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Economic outlook for 2012 even worse than we thought

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Things are looking worse for the U.S. economy than even three months ago. Since August, forecasters have revised their outlook to predict more gloom than they had expected, according to a new survey of 45 forecasters by the Federal Reserve Bank of Philadelphia. On average, economic forecasters predict real GDP growth of 2.4 percent in 2012, down from 2.6 percent in August, and the 2012 unemployment rate to be 8.8 percent, compared with 8.6 percent in August. Their predictions for 2013 and 2014 are also lower: just 2.7 percent and 3.5 percent, respectively. And that’s still higher than what the Fed itself is projecting, with a growth forecast of 2.4 to 2.7 percent for 2014. Philadelphia Fed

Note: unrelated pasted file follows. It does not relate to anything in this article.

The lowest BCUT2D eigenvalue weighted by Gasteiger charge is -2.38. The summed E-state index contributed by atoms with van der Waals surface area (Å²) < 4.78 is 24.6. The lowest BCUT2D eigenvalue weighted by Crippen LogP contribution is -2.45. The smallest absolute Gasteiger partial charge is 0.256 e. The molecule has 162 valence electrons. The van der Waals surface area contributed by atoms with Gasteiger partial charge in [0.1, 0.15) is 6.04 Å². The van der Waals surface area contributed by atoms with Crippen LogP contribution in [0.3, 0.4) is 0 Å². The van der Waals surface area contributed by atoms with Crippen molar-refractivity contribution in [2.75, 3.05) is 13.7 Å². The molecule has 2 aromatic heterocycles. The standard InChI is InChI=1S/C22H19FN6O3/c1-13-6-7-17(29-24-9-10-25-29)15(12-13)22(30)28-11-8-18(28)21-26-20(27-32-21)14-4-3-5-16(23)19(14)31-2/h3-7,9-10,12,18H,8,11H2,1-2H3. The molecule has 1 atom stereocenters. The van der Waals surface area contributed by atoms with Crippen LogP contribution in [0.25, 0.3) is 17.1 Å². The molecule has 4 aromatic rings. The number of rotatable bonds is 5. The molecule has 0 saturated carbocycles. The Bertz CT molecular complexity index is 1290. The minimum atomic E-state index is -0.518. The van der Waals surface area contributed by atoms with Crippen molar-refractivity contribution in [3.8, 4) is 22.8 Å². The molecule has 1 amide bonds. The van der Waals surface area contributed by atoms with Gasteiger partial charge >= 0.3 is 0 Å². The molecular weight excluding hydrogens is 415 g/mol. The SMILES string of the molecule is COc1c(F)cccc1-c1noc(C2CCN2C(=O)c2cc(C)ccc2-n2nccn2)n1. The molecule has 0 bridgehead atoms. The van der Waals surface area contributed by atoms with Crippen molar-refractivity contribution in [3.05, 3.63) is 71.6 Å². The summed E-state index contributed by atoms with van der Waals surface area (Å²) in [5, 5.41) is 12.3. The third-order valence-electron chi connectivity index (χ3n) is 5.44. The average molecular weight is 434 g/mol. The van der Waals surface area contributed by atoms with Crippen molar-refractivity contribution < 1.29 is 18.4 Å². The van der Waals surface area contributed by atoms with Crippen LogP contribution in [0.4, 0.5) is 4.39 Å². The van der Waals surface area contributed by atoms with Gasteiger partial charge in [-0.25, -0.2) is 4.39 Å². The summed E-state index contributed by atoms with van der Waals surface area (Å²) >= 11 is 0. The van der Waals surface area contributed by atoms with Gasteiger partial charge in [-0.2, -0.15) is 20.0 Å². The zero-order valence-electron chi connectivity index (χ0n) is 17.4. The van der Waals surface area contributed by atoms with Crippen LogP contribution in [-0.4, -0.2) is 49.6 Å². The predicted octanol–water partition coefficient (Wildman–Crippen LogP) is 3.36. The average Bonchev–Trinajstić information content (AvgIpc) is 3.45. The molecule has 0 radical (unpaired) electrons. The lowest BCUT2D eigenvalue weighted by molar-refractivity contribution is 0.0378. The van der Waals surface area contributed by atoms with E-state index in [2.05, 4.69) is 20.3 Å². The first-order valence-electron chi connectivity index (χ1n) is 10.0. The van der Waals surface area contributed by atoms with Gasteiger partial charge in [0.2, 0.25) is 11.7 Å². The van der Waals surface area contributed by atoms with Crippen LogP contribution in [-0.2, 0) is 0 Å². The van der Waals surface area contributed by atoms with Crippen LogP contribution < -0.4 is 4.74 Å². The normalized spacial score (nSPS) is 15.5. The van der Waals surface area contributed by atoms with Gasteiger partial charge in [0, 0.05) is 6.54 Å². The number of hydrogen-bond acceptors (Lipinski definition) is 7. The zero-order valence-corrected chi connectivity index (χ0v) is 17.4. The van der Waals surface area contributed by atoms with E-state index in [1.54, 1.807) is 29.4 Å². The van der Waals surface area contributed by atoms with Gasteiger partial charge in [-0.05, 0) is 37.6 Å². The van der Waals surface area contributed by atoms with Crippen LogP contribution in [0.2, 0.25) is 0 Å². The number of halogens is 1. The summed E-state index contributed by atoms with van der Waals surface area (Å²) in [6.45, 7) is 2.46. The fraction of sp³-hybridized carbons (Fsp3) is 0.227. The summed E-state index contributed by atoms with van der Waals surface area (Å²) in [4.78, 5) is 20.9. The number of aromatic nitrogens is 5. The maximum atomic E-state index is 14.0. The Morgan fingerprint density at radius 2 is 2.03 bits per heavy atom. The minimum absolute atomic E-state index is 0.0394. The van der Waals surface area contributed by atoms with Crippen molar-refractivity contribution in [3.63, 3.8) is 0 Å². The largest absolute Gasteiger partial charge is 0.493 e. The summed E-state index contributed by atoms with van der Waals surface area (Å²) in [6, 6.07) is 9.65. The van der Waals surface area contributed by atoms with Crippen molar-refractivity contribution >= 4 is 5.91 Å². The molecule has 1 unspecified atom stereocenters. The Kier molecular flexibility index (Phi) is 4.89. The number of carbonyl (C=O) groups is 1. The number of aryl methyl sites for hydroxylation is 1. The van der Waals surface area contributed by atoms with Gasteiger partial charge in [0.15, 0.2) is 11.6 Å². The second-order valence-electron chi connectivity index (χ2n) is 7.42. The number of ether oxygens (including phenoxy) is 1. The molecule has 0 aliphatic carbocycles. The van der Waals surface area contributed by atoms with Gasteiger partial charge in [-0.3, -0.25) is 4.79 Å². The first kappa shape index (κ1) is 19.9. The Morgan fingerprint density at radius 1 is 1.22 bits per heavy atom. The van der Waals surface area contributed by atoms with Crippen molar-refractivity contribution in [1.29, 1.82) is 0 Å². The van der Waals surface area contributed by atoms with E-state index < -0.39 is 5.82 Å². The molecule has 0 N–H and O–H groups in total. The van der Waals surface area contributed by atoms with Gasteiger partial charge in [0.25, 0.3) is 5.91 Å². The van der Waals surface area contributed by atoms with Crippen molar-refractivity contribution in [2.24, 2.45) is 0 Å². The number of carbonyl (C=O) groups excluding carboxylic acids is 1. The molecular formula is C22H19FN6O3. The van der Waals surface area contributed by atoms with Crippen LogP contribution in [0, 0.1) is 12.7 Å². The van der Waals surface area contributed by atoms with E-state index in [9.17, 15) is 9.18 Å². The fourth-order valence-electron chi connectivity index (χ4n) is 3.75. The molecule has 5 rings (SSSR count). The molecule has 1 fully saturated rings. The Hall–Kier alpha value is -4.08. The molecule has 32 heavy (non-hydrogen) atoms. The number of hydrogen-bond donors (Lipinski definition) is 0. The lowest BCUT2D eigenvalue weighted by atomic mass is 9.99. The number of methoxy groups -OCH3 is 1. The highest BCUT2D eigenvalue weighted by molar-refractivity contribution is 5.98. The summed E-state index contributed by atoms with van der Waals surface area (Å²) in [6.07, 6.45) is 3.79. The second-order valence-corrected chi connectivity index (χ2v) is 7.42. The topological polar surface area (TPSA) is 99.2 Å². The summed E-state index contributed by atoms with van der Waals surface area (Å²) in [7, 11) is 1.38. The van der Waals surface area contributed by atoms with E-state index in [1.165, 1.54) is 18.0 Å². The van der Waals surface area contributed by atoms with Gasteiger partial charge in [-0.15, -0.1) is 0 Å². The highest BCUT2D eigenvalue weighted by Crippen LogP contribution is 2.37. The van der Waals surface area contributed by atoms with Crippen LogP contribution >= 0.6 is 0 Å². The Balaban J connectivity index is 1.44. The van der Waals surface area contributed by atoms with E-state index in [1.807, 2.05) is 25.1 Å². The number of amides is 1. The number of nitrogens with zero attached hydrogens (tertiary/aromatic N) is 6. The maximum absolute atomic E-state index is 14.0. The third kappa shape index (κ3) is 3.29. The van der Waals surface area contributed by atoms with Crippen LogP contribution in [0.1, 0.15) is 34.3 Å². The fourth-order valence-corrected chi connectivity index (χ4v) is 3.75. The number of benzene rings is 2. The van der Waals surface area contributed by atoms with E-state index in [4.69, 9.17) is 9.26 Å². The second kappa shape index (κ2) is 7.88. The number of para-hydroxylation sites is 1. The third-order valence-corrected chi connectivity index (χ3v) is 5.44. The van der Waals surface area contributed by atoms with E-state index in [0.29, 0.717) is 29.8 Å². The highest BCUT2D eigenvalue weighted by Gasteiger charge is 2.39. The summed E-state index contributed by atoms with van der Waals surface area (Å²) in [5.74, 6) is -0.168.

What’s happened in the past three months that’s made everyone so gloomy? The European debt crisis, primarily, which continues to look like it’s going to drag out for months yet. Even if most U.S. banks aren’t directly exposed to the worst of Europe, the impact of Europe on the global economy at large is still likely to hurt us. It’s also worth keeping in mind these forecasts when evaluating the economic plans in the 2012 field: Mitt Romney’s plan to balance the budget, for instance, assumes a decidedly optimistic 4 percent GDP growth rate.

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